Extremely Rare NGC-certified 'King of Arab Lands' Dinar Featured in January Auction

Posted on 1/13/2022

The example is the highest graded by NGC of this rare coin.

Some of the most sought-after coins are those that capture and preserve a moment in history, be it the inaugural year of a mint, the launch of an iconic design or the commemoration of an important event. Certified by Numismatic Guaranty Company™ (NGC®), an extremely rare gold coin from the 1920s that commemorated the inauguration of a new kingdom and a new king — but with a design flourish that quickly was deemed to be overreaching — is the highlight of a Stephen Album Rare Coins sale, taking place January 20-23, 2022.

The Hejaz AH1334//8 “King of Arab Lands” Dinar is one of only four known to exist, according to Stephen Album Rare Coins. With a grade of NGC MS 62, it is the higher of the two examples graded by NGC. It has an estimate of $250,000.

Click images to enlarge.

Various denominations of coins were issued from 1916 to 1924 by the Kingdom of Hejaz, located in what today is western Saudi Arabia. This particular coin is an extremely rare variety because of the words “King of Arab Lands” that were included in its design. The title was one that the king gave to himself and one that his neighbors in the Mideast did not appreciate.

Hussein bin Ali Al-Hashimi was born in Istanbul in 1853 or 1854, a direct descendant of the Prophet Muhammad. In 1908, he was appointed Sharif of Mecca, a high-ranking position that made him responsible for protecting Islam’s holiest city and ensuring the safety of Muslim pilgrims during their journey there.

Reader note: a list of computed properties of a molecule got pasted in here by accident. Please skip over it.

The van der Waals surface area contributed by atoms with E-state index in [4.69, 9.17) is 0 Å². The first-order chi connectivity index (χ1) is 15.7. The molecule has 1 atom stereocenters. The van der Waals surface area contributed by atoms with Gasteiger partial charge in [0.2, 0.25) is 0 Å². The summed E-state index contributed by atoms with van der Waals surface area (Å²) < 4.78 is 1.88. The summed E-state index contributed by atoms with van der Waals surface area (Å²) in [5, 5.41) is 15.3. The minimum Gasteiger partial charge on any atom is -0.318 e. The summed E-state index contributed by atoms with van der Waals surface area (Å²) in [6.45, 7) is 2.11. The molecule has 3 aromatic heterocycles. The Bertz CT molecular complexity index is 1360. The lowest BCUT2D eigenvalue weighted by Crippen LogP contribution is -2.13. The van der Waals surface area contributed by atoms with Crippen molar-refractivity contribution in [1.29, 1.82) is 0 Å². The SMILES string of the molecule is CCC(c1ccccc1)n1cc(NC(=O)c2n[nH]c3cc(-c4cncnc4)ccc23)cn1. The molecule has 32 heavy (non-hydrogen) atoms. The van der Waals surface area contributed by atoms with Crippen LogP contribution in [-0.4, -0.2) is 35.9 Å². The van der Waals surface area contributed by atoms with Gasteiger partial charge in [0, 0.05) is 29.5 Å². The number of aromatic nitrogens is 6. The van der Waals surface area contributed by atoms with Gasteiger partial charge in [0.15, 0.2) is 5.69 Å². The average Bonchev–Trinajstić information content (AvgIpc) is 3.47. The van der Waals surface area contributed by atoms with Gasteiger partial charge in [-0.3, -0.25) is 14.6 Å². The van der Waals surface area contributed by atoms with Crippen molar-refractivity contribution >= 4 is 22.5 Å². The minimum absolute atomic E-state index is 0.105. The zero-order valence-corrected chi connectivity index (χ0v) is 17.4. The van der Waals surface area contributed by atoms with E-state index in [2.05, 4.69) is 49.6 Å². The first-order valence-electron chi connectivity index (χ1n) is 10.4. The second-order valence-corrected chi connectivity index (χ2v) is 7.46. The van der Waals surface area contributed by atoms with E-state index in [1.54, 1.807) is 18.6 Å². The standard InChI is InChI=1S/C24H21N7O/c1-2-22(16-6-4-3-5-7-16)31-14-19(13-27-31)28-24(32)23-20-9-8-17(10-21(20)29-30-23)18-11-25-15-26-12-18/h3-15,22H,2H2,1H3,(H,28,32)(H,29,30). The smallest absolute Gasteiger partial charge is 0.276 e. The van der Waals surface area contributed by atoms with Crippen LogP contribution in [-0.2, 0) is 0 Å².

In 1916, Hussein initiated the Arab Revolt against the Ottoman Empire in an effort to create a single unified Arab state, known as the State of Hejaz, which Great Britain promised to support. At that time, Hussein declared himself King of the Hejaz, a title that other regional leaders accepted. He also declared himself King of Arab Lands, a title that neighboring leaders did not embrace. Rather than continue to strike coins with his disputed title, Hussein issued a new design that replaced the language with “The Renaissance of the Lands of Arabia.”

Ibn Saud, who founded Saudi Arabia and would become its first king in 1923, reportedly was one of the main figures opposed to Hussein’s title. He would later conquer Hejaz and take control of Mecca.

It is interesting to note that prior to beginning its own minting in the early 1920s, the Kingdom of Hejaz used countermarked coins as its currency. The most common currencies countermarked for use in Hejaz were coins from Turkey and Maria Theresa Thalers, a silver coin first minted in Austria in 1741 and still used today as a “trade silver dollar” in some Arab countries.

A recent article from NGC with more information on countermarked coins can be found here: Unusually Shaped Coins Certified by NGC Featured in Upcoming Heritage Sales

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